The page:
On the day of surgery, the procedure, technical approach (open vs MIS), procedure duration, and number of exercise breaks during each, when applicable, were recorded. Additional intraoperative data collected included pain immediately before, during, and after each operative case in the following anatomic regions: neck, shoulders, upper back, lower back, arms, wrists, hands, legs, knees, ankles, and feet. Following the surgery, participants ranked the anatomic regions in decreasing order of discomfort. They were asked to rate the following for each case: complexity, mental and physical demand, degree of difficulty, and environmental distractions. In addition, they were asked whether TSMB helped their physical function and mental focus. Finally, participants were asked whether they wanted to incorporate TSMB in their operating routines.
A visual analog scale was used to quantify participant responses when applicable. Responses were calculated as mean values, percentages of total respondents, or according to ranked options. All percentage calculations were rounded to the nearest whole number.
A major outcome was change in self-reported pain from the beginning of the day to the end of the final procedure, controlling for the total number of minutes spent operating during the day. We calculated change as pain at the end of day minus beginning of day.
Linear mixed models were used to test for an association between pain and the targeted micro breaks intervention. Random intercepts for surgeons, with surgeons nested in clinical site, were used to account for 2 days per surgeon. Complete case analysis was used for each body part; surgeons not providing self-reported pain data on both days for a certain body part were excluded from that body part analysis. Statistical significance was set at 0.05 (Bonferroni adjustment for measurement on 11 body parts).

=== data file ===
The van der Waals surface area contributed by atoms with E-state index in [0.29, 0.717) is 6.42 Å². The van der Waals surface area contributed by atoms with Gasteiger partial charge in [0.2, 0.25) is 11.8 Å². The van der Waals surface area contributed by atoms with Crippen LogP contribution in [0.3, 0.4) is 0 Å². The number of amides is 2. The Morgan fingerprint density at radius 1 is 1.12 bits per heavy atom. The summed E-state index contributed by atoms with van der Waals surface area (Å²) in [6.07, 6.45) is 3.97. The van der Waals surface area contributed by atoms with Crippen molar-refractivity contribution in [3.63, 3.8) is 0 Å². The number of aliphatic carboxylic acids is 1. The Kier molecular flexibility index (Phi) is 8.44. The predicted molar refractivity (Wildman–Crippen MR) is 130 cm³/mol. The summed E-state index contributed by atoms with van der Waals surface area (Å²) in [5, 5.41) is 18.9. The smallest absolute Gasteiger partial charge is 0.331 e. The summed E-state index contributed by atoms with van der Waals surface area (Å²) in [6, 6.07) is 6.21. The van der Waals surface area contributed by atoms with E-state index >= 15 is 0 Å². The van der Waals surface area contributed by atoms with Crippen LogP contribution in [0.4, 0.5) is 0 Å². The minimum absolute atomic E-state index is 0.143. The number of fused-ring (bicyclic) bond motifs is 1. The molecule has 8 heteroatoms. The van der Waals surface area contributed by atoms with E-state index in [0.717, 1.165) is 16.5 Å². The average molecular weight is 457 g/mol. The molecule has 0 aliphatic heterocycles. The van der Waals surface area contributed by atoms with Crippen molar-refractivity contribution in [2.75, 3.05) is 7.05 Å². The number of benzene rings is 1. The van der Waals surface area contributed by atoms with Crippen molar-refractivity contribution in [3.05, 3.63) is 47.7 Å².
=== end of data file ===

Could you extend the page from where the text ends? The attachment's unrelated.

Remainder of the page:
Pain score analysis results were analyzed and reported per operative case per surgeon. Survey responses with regard to surgeon opinions were reported per surgeon.
Sixty-six participants took part: 61 attending surgeons, 1 MIS fellow, 1 general surgical resident, 2 nurse assistants, and 1 physician assistant. Participants represented a variety of specialties, including general/MIS, colorectal, orthopedics, hepatobiliary, urology, and obstetrics/gynecology. Participants’ mean age and BMI were 47 years and 26 kg/m2, respectively; 69% were men and 31% were women. The majority (80%) reported exercising >4 times/week. Overall, mean operative experience was 13 years with open surgery and 10 years with laparoscopic surgery. Seventy-four percent reported operating 2 to 3 days per week and 69% performed 3 to 4 surgeries per day. Hand dominance was reported as 87% right hand, 7% left hand, and 7% ambidextrous. Mean glove size was 7.